Intel has issued a statement confirming that BIOS patches for the Spectre vulnerability are causing reboots on Broadwell and Haswell systems.
The company wants us to know that it’s sticking to its recent commitment to put security first by confirming that it’s investigating an issue with the CPU microcode updates it issued to its hardware partners. These updates are being distributed to users’ systems as BIOS updates, which are just beginning to roll out.
Intel said that customers have reported “higher system reboots” after applying BIOS updates. So far, the issue only affects Broadwell (Core i3/5/7 5000 series on for mobile) and Haswell (Core i3/5/7 4000 series for desktop and mobile). Intel didn’t specifically say if Broadwell-E (Core i7 6000 series on desktop) are also affected. The issues have been reported in both data centers and regular user systems.
We are working quickly with these customers to understand, diagnose and address this reboot issue. If this requires a revised firmware update from Intel, we will distribute that update through the normal channels. We are also working directly with data center customers to discuss the issue.
Intel doesn’t recommend you ignore the BIOS updates from your system OEM, but you might want to wait for this to unfold if you’re using one of the affected CPUs. The BIOS fixes are used in conjunction with software fixes to mitigate Spectre Variant 2. If you have auto-updating turned on in your OS, then most likely you have already received the software side of the fix.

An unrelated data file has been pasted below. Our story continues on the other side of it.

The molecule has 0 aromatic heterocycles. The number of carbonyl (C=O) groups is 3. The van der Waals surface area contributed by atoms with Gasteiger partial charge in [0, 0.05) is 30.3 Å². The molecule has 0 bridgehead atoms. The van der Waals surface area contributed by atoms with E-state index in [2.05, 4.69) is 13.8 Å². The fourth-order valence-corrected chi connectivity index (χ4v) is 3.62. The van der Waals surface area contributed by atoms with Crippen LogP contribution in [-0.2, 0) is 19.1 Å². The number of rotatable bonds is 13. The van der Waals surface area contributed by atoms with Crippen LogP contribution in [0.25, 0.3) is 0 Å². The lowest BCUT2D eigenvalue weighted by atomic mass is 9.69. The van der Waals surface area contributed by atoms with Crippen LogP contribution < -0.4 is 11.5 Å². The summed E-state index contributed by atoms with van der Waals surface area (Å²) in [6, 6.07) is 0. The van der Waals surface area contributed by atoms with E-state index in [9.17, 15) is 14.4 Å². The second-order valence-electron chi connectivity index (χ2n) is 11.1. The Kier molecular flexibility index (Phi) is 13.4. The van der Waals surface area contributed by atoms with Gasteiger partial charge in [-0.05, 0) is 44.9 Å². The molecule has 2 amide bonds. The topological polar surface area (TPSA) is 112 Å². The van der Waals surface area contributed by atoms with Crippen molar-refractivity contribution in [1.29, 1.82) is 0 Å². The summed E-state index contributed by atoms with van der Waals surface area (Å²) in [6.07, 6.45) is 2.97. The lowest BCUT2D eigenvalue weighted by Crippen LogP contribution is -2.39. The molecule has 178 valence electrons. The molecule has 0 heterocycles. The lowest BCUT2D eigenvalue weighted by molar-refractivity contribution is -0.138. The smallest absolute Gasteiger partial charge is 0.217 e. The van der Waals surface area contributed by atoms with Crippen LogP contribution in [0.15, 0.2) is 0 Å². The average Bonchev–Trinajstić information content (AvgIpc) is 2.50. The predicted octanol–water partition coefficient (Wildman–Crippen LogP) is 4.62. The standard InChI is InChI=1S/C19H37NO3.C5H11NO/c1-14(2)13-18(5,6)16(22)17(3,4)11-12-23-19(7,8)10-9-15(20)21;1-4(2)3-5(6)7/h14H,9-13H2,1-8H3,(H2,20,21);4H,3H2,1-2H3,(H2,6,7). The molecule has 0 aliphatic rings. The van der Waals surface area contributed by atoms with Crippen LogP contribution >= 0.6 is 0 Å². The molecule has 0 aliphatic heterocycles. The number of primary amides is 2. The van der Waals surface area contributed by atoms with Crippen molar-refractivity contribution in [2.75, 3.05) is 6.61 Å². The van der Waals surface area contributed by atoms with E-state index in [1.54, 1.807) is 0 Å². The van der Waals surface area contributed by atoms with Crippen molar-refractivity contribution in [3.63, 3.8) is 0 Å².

For all you people without a (real) choice, I pity you and wish you the best of luck.
For BIOS upgrades, luckily we're not at the point where they are also mandatory and our of our control.
Thanks for putting the Intel Series number (4000, etc) along with the product name (Haswell) in your article. I have a bunch of PCs here and that saved me a bunch of lookup time.
This particular problem is from a BIOS update, not from Windows 10.
In regards to the software, most desktop users won't see any significant degradation of performance. The ones who might see more of a performance impact is the server people - specifically the ones who have heavy I/O workloads along with heavy network I/O. I imagine the ones who run heavily-used game servers, over-subscribed virtual hosts, big OLTP db svrs, and other similar workloads might be able to see more of an impact.
If you think the problem is all Microsoft's fault, you have not read (or understood) much of the details about Meltdown/Spectre. You also don't really comprehend the potential for abuse here either.
I recommend you read the excellent articles posted here on Tom's, Ars Technica, and even Anandtech.
I can see you didn't read what I wrote, at all. I said "side effects" to the Win10 patches and I explicitly said that BIOS updates are still manual.